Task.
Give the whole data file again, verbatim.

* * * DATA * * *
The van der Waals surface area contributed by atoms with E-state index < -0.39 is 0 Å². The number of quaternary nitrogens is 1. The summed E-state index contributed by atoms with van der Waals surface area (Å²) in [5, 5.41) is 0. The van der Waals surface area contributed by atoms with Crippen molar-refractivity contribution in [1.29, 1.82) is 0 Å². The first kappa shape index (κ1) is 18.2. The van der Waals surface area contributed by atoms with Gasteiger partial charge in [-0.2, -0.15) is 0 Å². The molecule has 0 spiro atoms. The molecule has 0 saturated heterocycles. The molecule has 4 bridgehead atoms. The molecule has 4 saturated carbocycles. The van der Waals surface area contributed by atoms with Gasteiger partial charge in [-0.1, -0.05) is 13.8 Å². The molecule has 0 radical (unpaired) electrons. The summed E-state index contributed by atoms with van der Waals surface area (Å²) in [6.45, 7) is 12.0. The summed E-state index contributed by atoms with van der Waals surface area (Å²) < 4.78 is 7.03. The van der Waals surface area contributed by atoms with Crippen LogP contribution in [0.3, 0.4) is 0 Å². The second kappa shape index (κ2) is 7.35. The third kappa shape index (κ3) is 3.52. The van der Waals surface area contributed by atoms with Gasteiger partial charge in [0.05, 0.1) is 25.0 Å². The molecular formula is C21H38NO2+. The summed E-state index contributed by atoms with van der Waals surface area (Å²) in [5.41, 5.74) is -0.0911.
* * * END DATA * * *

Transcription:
The van der Waals surface area contributed by atoms with E-state index < -0.39 is 0 Å². The number of quaternary nitrogens is 1. The summed E-state index contributed by atoms with van der Waals surface area (Å²) in [5, 5.41) is 0. The van der Waals surface area contributed by atoms with Crippen molar-refractivity contribution in [1.29, 1.82) is 0 Å². The first kappa shape index (κ1) is 18.2. The van der Waals surface area contributed by atoms with Gasteiger partial charge in [-0.2, -0.15) is 0 Å². The molecule has 0 spiro atoms. The molecule has 0 saturated heterocycles. The molecule has 4 bridgehead atoms. The molecule has 4 saturated carbocycles. The van der Waals surface area contributed by atoms with Gasteiger partial charge in [-0.1, -0.05) is 13.8 Å². The molecule has 0 radical (unpaired) electrons. The summed E-state index contributed by atoms with van der Waals surface area (Å²) in [6.45, 7) is 12.0. The summed E-state index contributed by atoms with van der Waals surface area (Å²) < 4.78 is 7.03. The van der Waals surface area contributed by atoms with Crippen LogP contribution in [0.3, 0.4) is 0 Å². The second kappa shape index (κ2) is 7.35. The third kappa shape index (κ3) is 3.52. The van der Waals surface area contributed by atoms with Gasteiger partial charge in [0.05, 0.1) is 25.0 Å². The molecular formula is C21H38NO2+. The summed E-state index contributed by atoms with van der Waals surface area (Å²) in [5.41, 5.74) is -0.0911.